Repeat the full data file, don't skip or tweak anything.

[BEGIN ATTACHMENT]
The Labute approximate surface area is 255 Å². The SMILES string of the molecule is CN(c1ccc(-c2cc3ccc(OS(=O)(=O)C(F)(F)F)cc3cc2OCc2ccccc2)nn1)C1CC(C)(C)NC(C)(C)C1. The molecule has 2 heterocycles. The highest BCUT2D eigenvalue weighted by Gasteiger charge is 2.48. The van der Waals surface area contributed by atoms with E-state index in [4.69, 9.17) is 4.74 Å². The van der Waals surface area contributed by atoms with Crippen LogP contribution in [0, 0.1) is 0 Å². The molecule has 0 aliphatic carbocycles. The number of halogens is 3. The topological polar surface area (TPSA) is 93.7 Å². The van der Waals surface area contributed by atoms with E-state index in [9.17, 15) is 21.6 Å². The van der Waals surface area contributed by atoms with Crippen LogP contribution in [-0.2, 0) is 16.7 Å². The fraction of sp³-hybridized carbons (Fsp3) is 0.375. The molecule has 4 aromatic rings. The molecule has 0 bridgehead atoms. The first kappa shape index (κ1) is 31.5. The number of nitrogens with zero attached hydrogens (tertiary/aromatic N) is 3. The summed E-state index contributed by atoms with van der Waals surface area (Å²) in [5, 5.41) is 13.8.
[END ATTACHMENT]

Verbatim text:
The Labute approximate surface area is 255 Å². The SMILES string of the molecule is CN(c1ccc(-c2cc3ccc(OS(=O)(=O)C(F)(F)F)cc3cc2OCc2ccccc2)nn1)C1CC(C)(C)NC(C)(C)C1. The molecule has 2 heterocycles. The highest BCUT2D eigenvalue weighted by Gasteiger charge is 2.48. The van der Waals surface area contributed by atoms with E-state index in [4.69, 9.17) is 4.74 Å². The van der Waals surface area contributed by atoms with Crippen LogP contribution in [0, 0.1) is 0 Å². The molecule has 0 aliphatic carbocycles. The number of halogens is 3. The topological polar surface area (TPSA) is 93.7 Å². The van der Waals surface area contributed by atoms with E-state index in [9.17, 15) is 21.6 Å². The van der Waals surface area contributed by atoms with Crippen LogP contribution in [-0.2, 0) is 16.7 Å². The fraction of sp³-hybridized carbons (Fsp3) is 0.375. The molecule has 4 aromatic rings. The molecule has 0 bridgehead atoms. The first kappa shape index (κ1) is 31.5. The number of nitrogens with zero attached hydrogens (tertiary/aromatic N) is 3. The summed E-state index contributed by atoms with van der Waals surface area (Å²) in [5, 5.41) is 13.8.